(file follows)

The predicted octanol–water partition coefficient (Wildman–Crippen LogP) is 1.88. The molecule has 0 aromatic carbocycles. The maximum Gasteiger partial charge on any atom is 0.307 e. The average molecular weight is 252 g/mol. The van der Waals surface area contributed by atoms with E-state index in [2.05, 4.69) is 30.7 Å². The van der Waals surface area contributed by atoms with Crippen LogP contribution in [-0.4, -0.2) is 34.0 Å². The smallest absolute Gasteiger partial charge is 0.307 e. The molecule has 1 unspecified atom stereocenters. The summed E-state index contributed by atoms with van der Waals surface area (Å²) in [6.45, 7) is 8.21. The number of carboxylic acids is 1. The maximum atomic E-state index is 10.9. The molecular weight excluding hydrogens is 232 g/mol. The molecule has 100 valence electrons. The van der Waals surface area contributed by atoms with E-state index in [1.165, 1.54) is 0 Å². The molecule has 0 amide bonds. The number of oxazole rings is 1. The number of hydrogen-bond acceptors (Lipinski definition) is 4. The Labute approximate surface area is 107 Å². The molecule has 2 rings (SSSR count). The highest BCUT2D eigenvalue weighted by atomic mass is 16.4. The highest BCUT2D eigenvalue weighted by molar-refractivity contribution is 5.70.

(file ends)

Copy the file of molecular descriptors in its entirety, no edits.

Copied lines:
The predicted octanol–water partition coefficient (Wildman–Crippen LogP) is 1.88. The molecule has 0 aromatic carbocycles. The maximum Gasteiger partial charge on any atom is 0.307 e. The average molecular weight is 252 g/mol. The van der Waals surface area contributed by atoms with E-state index in [2.05, 4.69) is 30.7 Å². The van der Waals surface area contributed by atoms with Crippen LogP contribution in [-0.4, -0.2) is 34.0 Å². The smallest absolute Gasteiger partial charge is 0.307 e. The molecule has 1 unspecified atom stereocenters. The summed E-state index contributed by atoms with van der Waals surface area (Å²) in [6.45, 7) is 8.21. The number of carboxylic acids is 1. The maximum atomic E-state index is 10.9. The molecular weight excluding hydrogens is 232 g/mol. The molecule has 100 valence electrons. The van der Waals surface area contributed by atoms with E-state index in [1.165, 1.54) is 0 Å². The molecule has 0 amide bonds. The number of oxazole rings is 1. The number of hydrogen-bond acceptors (Lipinski definition) is 4. The Labute approximate surface area is 107 Å². The molecule has 2 rings (SSSR count). The highest BCUT2D eigenvalue weighted by atomic mass is 16.4. The highest BCUT2D eigenvalue weighted by molar-refractivity contribution is 5.70.